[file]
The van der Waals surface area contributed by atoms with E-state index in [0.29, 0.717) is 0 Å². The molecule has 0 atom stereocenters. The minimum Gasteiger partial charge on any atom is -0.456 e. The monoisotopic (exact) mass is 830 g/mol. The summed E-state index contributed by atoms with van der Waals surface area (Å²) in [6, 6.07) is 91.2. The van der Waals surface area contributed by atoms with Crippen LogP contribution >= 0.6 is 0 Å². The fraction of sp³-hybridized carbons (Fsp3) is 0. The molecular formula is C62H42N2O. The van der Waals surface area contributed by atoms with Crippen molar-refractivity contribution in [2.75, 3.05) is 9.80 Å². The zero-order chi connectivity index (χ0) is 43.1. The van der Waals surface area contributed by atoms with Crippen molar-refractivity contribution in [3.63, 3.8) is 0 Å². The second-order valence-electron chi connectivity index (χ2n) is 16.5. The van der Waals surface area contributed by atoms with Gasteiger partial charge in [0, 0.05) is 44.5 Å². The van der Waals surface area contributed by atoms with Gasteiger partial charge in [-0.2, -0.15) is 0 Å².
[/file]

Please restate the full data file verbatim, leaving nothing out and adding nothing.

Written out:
The van der Waals surface area contributed by atoms with E-state index in [0.29, 0.717) is 0 Å². The molecule has 0 atom stereocenters. The minimum Gasteiger partial charge on any atom is -0.456 e. The monoisotopic (exact) mass is 830 g/mol. The summed E-state index contributed by atoms with van der Waals surface area (Å²) in [6, 6.07) is 91.2. The van der Waals surface area contributed by atoms with Crippen LogP contribution >= 0.6 is 0 Å². The fraction of sp³-hybridized carbons (Fsp3) is 0. The molecular formula is C62H42N2O. The van der Waals surface area contributed by atoms with Crippen molar-refractivity contribution in [2.75, 3.05) is 9.80 Å². The zero-order chi connectivity index (χ0) is 43.1. The van der Waals surface area contributed by atoms with Crippen molar-refractivity contribution in [3.63, 3.8) is 0 Å². The second-order valence-electron chi connectivity index (χ2n) is 16.5. The van der Waals surface area contributed by atoms with Gasteiger partial charge in [0, 0.05) is 44.5 Å². The van der Waals surface area contributed by atoms with Gasteiger partial charge in [-0.2, -0.15) is 0 Å².